Spring mending-time—a time to throw away stones, and a time to gather stones together

A stone-wall on Unst, Shetland Isles
 READINGS: Ecclesiastes 3:1-8

For everything there is a season, and a time for every matter under heaven: a time to be born, and a time to die; a time to plant, and a time to pluck up what is planted; a time to kill, and a time to heal; a time to break down, and a time to build up; a time to weep, and a time to laugh; a time to mourn, and a time to dance; a time to throw away stones, and a time to gather stones together; a time to embrace, and a time to refrain from embracing; a time to seek, and a time to lose; a time to keep, and a time to throw away; a time to tear, and a time to sew; a time to keep silence, and a time to speak; a time to love, and a time to hate; a time for war, and a time for peace.

Mending Wall by Robert Frost (1874—1963)

SOMETHING there is that doesn’t love a wall,  
That sends the frozen-ground-swell under it,  
And spills the upper boulders in the sun;  
And makes gaps even two can pass abreast.  
The work of hunters is another thing:
I have come after them and made repair  
Where they have left not one stone on stone,  
But they would have the rabbit out of hiding,  
To please the yelping dogs. The gaps I mean,  
No one has seen them made or heard them made,
But at spring mending-time we find them there.  
I let my neighbor know beyond the hill;  
And on a day we meet to walk the line  
And set the wall between us once again.  
We keep the wall between us as we go.
To each the boulders that have fallen to each.  
And some are loaves and some so nearly balls  
We have to use a spell to make them balance:  
“Stay where you are until our backs are turned!”  
We wear our fingers rough with handling them.
Oh, just another kind of outdoor game,  
One on a side. It comes to little more:  
He is all pine and I am apple-orchard.  
My apple trees will never get across  
And eat the cones under his pines, I tell him.
He only says, “Good fences make good neighbors.”  
Spring is the mischief in me, and I wonder  
If I could put a notion in his head:  
“Why do they make good neighbors? Isn’t it  
Where there are cows? But here there are no cows.
Before I built a wall I’d ask to know  
What I was walling in or walling out,  
And to whom I was like to give offence.  
Something there is that doesn’t love a wall,  
That wants it down!” I could say “Elves” to him,
But it’s not elves exactly, and I’d rather  
He said it for himself. I see him there,  
Bringing a stone grasped firmly by the top  
In each hand, like an old-stone savage armed.  
He moves in darkness as it seems to me,
Not of woods only and the shade of trees.  
He will not go behind his father’s saying,  
And he likes having thought of it so well  
He says again, “Good fences make good neighbors.”

—o0o—

ADDRESS
Spring mending-time—a time to throw away stones, and a time to gather stones together

In too many places today you’ll find someone putting up a wall. Across Europe and into Turkey and beyond into the Middle East you’ll see a mix of razor wire fences and reintroduced border controls, in the USA Donald Trump is continuing to threaten to build a wall along the length of the Mexican border and, even in our own “green and pleasant land”, gated communities are becoming more and more common and there is the increasing threat of a reinstated hard-border between the north and south of Ireland.

It’s neither a pretty nor encouraging sight and, as most liberals and progressives involved in religion and politics, I’m with Robert Frost when he wrote “Something there is that doesn’t love a wall”.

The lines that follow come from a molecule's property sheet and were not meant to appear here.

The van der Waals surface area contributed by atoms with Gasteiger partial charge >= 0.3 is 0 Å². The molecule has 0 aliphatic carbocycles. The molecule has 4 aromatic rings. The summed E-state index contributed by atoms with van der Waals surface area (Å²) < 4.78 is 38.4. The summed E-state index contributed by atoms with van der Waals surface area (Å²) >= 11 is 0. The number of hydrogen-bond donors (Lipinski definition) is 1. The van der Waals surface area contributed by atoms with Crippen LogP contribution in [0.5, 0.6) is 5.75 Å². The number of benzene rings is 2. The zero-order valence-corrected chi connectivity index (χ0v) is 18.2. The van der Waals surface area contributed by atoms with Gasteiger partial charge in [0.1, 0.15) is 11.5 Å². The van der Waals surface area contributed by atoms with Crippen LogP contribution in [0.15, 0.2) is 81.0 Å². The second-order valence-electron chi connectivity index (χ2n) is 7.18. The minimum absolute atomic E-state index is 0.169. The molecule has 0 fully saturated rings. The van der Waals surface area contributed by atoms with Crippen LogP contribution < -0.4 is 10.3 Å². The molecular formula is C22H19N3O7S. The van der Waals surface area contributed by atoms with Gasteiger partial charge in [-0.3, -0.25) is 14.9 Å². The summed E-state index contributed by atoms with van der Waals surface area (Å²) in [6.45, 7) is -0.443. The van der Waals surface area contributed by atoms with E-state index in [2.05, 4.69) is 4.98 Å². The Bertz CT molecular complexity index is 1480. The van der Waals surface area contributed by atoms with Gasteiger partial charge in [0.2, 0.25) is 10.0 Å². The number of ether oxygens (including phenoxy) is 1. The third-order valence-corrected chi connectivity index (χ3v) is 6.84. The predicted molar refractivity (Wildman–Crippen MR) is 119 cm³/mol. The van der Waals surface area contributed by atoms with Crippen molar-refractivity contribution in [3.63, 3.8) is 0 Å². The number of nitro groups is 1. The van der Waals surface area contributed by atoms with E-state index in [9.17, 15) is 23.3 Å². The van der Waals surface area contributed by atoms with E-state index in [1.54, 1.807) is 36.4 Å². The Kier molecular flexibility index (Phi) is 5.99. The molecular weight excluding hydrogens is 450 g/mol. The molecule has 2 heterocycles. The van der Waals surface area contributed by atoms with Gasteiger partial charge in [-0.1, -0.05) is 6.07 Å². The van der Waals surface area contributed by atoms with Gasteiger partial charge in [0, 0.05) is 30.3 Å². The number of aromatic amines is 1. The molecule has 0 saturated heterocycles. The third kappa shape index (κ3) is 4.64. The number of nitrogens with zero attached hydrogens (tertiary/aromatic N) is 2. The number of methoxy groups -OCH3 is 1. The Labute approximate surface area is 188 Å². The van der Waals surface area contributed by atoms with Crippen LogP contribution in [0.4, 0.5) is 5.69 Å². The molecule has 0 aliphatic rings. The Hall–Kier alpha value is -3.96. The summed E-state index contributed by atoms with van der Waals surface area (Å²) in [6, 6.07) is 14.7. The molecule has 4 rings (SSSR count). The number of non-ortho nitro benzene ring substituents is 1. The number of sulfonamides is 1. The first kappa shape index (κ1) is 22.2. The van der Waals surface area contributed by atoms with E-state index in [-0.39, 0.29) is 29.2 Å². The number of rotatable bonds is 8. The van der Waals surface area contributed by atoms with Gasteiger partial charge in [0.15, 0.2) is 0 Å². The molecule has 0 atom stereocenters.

But the danger is that in such unsettled times we commit the sin of falling into belief in binary opposites and start seeing walls as simply either good or bad and, in response to this, desirous simply of thoughtlessly and fearfully putting them up or thoughtlessly and fearfully pulling them down. We need a better, more nuanced approach than this painfully simplistic one.

We can begin helpfully to explore the complex reality of walls with the help of Robert Frost’s poem of 1914, “Mending Wall”.

In this poem Frost is encouraging us to think about whether or not walls and fences are valuable for the maintenance and renewal of human relationships?

He starts his reflections where many of us today would start, namely, with the intuitively held thought that “Something there is that doesn’t love a wall”. He immediately follows this with an observation of a natural truth that seems to support this intuition where, in winter, the frozen-ground-swells under it:

And spills the upper boulders in the sun;
And makes gaps even two can pass abreast.


The pun is, of course, that this fall is caused by frost, the author’s own name. But this bringing down of the wall either as (lower case f) frost or (upper case F) Frost doesn’t put an end to the matter, rather it just begins to complicate it. As (upper case F) author Frost we may presume he wants to bring down the wall for some moral or ethical reasons but, with (lower case f) frost, it’s simply a matter of frozen water doing what frozen water does to a dry stone wall — unlike the former there’s no moral agency involved here.

Frost quickly adds a further complication by noting,

The work of hunters is another thing:
I have come after them and made repair
Where they have left not one stone on a stone,
But they would have the rabbit out of hiding,
To please the yelping dogs.  


Here, the toppling of the wall is caused by a group of people who simply have no particular moral or ethical regard for the wall at all nor who can be said collectively to be an impersonal natural force. They, along with their dogs, have a completely different focus to that held by Frost and his neighbour, namely, the rabbit, and the wall has just got in their the way.

So, within the first few lines we already have three very different ways not to love a wall and to bring it down. We may presume there are still more ways of not loving a wall and bringing it down (some we would agree with and some we would not). But however it happened, Frost’s wall is now full of gaps,

No one has seen them made or heard them made,
But at spring mending-time we find them there.


At this point Frost begins to bring in a further important layer of complexity which becomes central to the whole poem — it is the role of human tradition which, sometimes benignly, sometimes darkly, but nearly always invisibly, shapes so much of our everyday living and thinking. In the case of the relationship between Frost and his neighbour tradition insists that now is “spring mending-time”. It is what “one” does at this time of year and so Frost duly lets his “neighbor know beyond the hill”

And on a day we meet to walk the line
And set the wall between us once again.


The next few lines of the poem tell us something about how this was done and some of his thoughts and feelings about the difficulties of the task: